I’ve seen far too many missionaries adrift on the oceans of foreign missions who scarcely have a lifeline back home. Some call this spiritual claiming that it forces the missionary to trust in God and not in the church, but if this is how the missionary is, he/she never should have been released. On that note, I’ve met plenty missionaries whose greatest contribution to the mission field was leaving it.
Another issue is vision. I stand on the shoulders of John Piper for this. In the opening paragraph of his book Let The Nations Be Glad he writes…
“Mission is not the ultimate goal of the church. Worship is. Missions exists because worship doesn’t. Worship is ultimate, not missions, because God is ultimate, not man. When this age is over, and the countless millions of the redeemed fall on their faces before the throne of God, missions will be no more. It is a temporary necessity. But worship abides forever. Worship, therefore, is the fuel and goal of missions.”
The reason for missionary enterprise is Christ exalted in all nations through the proclamation of the gospel. The reward is the lamb who was slain receiving the reward of his suffering. What a joy to join in worship with every tribe, tongue, and nation before the throne of God. What an honour to be given opportunity to join in the work of God in the world. If missions is a box a church ticks because of guilt to prove they are really doing something, then they don’t have this vision. But the church that has this vision takes Matthew 28:18-20 seriously and says, we will send our best because God is worth it. We will give our best because Jesus gave his best. Since God is a missionary God, we need to be missionary people.
I’m not saying everything a church does should be about foreign missions, I’m just saying part of the problem is many haven’t caught that vision. Zinzendorf’s Moravians had this vision. One community of 600 Moravian believers sent 70 missionaries. That’s over 10% of the people. In America more money is spent on dog food each year than on missions. I should probably stop now before I go on a rant, but to say the least, creating a culture and casting a vision for missions ignites the work and cares for the workers.
Matt, that was brilliant. I especially like the way you laid out the difference between releasing and sending.
I agree with Jim. Your perspective is insightful. And I also agree on the way you describe “releasing” versus “sending”.
When someone is merely “released”, they aren’t viewed as an extension of that church, as you mention in your first paragraph.
And honestly, that has been the challenge, trying to get pastors to see their missionaries as a fruitful extension of their own ministry and the church and sheep they have been called to pastor/lead. And when those that are called are viewed that way, planning, resources, and especially the specialized care that missionaries need will flow naturally from that foundational view of things.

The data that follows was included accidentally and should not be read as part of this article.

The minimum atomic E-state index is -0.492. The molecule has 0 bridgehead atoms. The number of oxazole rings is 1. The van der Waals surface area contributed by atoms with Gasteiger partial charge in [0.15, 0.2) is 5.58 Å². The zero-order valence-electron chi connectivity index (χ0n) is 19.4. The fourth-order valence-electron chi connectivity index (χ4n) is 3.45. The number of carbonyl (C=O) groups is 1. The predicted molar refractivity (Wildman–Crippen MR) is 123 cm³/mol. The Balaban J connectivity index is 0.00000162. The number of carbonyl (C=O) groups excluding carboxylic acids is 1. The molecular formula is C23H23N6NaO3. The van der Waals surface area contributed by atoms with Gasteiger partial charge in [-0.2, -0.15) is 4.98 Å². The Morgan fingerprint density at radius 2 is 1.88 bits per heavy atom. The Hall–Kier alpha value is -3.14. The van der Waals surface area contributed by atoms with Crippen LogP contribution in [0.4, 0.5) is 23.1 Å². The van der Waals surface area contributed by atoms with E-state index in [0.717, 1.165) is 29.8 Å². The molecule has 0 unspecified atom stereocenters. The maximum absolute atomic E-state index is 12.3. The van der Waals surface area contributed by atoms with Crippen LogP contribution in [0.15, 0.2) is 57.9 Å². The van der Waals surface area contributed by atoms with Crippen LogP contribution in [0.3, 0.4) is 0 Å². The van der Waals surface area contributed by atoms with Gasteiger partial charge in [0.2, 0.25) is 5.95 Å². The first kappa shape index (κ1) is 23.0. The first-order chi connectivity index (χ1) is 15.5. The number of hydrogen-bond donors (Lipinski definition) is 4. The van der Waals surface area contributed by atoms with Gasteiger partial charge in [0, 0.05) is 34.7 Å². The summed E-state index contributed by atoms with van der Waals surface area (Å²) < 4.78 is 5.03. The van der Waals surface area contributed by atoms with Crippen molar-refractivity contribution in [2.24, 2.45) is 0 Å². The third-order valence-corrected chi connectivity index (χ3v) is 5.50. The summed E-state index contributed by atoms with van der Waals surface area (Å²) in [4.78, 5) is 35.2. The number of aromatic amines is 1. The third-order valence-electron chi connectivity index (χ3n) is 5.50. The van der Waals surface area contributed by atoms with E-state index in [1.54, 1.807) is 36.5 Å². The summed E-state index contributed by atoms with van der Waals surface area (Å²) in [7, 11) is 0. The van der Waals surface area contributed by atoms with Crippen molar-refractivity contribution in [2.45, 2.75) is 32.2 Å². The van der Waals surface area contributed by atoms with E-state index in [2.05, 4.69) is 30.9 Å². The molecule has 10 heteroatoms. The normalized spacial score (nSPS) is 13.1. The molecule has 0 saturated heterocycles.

Great input everyone. I am taking notes!
Just a short thought on this: maybe pastors are often a little cool due to encounters with missionaries who are a bit like the leeches two daughters in Prov. 30:15, “‘Give’ and ‘Give,’ they cry.” It’s not always the sending/releasing churches that are the problem when it comes to returning missionaries.
That’s true. But, those would be the kind of people we shouldn’t send out. If their character hasn’t been tested, they shouldn’t send them.
You make a valid point brother. I’ve seen quite a few of those missionaries who do cry “give” at every opportunity. But I always wonder whether they started out with that attitude or whether they morphed into it because of the lack of interest shown them from their own home church leaders and members.
My guess based on the hundreds of missionaries I know is that the few that are like that didn’t start out that way or, as Matt stated, they wouldn’t and shouldn’t have been sent in the first place. They moved in that direction in response to the minimal interest, care, and financial support they received from their home church leadership.
And as in so many other areas of life, once they started crying “give” “give” at every opportunity and they got some kind of response, it validated to them that that was the way to do it. It shouldn’t be that way, obviously, but that’s what happens.
Having said all of this though, I am also very disturbed by that type of missionary.
I remember when I was out on the field from 1987 to 1993. There weren’t that many of us out there in those days and at the Senior Pastor’s conferences, Pastor Chuck would take about 30 minutes of a teaching session and give it over to the missionaries that were present.